The making of things formed in the mouth is somehow elemental. There is a section devoted to Szapocznikow's chewing gum sculptures. The bringing of these small chewed mouth casts into the open and having them photographed so beautifully, is a life affirming act, one that shows how much Szapocznikow was aware of the body's life as a sculptural process in its own right. 

From the malleability of the flesh to the sculptural impermanence of bone, Szapocznikow's work is a deep meditation on mortality and as such I would really urge you to visit the exhibition while it is here in West Yorkshire. 

Monday, 16 October 2017

Chad McCail

Chad McCail

Chad McCail has this to say about his work, "I make drawings, paintings and prints working in a figurative, illustrative manner. It is my intention that there should be no question as to what is represented but that the viewer’s attention should be focused on why it is and what is happening and that if this is successful, important questions should be raised. The pictures usually carry a short text that provides a lens through which the image can be seen. My interest is in examining those forces that enable us to take pleasure in one another, to empathise and co-exist peacefully and those which alienate and cultivate antagonism and mistrust.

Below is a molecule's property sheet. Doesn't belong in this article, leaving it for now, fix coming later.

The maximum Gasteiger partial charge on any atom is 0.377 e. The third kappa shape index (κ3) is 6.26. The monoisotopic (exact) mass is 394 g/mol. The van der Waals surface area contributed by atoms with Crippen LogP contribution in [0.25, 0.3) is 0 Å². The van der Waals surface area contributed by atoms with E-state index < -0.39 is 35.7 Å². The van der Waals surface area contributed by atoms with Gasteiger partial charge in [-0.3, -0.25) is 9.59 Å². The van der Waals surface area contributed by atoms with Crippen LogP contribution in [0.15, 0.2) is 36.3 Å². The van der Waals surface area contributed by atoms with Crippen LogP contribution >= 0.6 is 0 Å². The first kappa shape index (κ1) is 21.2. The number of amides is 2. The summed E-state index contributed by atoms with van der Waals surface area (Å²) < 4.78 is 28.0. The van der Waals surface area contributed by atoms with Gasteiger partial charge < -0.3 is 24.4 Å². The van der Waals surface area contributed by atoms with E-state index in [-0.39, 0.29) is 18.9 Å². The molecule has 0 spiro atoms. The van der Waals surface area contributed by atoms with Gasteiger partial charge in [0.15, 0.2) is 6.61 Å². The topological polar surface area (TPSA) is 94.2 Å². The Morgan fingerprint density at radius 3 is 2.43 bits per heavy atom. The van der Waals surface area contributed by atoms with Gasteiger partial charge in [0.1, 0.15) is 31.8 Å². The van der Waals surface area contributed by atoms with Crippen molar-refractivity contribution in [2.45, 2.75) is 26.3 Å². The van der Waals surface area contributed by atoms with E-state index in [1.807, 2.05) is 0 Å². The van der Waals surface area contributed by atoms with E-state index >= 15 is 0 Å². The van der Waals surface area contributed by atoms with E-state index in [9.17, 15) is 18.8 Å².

Recently I have been looking at the history of compulsory education and this had led to an interest in how we treat children at puberty. In other cultures it is an event often contained by a public ritual which binds the adolescent to the community. That no such thing exists for most of us testifies to our emotional incompetence. Our general denial and failure to acknowledge or preserve the significance of this event, has particular consequences".
From the Edinburgh printmakers website